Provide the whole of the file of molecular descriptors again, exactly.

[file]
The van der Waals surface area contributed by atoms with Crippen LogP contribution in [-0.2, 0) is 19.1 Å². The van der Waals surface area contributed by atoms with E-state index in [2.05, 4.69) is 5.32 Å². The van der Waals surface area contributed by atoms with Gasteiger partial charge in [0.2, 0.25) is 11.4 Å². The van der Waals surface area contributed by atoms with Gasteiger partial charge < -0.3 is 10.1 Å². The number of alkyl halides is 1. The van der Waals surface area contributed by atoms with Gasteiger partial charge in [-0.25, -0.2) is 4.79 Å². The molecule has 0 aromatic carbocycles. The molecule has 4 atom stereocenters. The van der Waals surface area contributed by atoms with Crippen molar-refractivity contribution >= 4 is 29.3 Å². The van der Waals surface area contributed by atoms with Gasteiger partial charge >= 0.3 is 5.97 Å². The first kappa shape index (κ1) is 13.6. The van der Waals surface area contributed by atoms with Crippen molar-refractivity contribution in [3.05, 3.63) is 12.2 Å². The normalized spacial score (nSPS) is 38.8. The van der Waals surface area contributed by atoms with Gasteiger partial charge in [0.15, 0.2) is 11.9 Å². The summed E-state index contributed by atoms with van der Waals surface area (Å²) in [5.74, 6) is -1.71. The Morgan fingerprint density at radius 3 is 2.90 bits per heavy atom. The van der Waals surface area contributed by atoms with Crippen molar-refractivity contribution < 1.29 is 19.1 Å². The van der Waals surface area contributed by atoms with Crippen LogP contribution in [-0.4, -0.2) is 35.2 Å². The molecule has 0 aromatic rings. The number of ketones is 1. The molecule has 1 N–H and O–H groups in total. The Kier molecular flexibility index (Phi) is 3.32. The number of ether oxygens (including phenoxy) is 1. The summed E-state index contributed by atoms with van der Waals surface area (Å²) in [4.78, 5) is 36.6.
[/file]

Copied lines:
The van der Waals surface area contributed by atoms with Crippen LogP contribution in [-0.2, 0) is 19.1 Å². The van der Waals surface area contributed by atoms with E-state index in [2.05, 4.69) is 5.32 Å². The van der Waals surface area contributed by atoms with Gasteiger partial charge in [0.2, 0.25) is 11.4 Å². The van der Waals surface area contributed by atoms with Gasteiger partial charge < -0.3 is 10.1 Å². The number of alkyl halides is 1. The van der Waals surface area contributed by atoms with Gasteiger partial charge in [-0.25, -0.2) is 4.79 Å². The molecule has 0 aromatic carbocycles. The molecule has 4 atom stereocenters. The van der Waals surface area contributed by atoms with Crippen molar-refractivity contribution >= 4 is 29.3 Å². The van der Waals surface area contributed by atoms with Gasteiger partial charge >= 0.3 is 5.97 Å². The first kappa shape index (κ1) is 13.6. The van der Waals surface area contributed by atoms with Crippen molar-refractivity contribution in [3.05, 3.63) is 12.2 Å². The normalized spacial score (nSPS) is 38.8. The van der Waals surface area contributed by atoms with Gasteiger partial charge in [0.15, 0.2) is 11.9 Å². The summed E-state index contributed by atoms with van der Waals surface area (Å²) in [5.74, 6) is -1.71. The Morgan fingerprint density at radius 3 is 2.90 bits per heavy atom. The van der Waals surface area contributed by atoms with Crippen molar-refractivity contribution < 1.29 is 19.1 Å². The van der Waals surface area contributed by atoms with Crippen LogP contribution in [-0.4, -0.2) is 35.2 Å². The molecule has 0 aromatic rings. The number of ketones is 1. The molecule has 1 N–H and O–H groups in total. The Kier molecular flexibility index (Phi) is 3.32. The number of ether oxygens (including phenoxy) is 1. The summed E-state index contributed by atoms with van der Waals surface area (Å²) in [4.78, 5) is 36.6.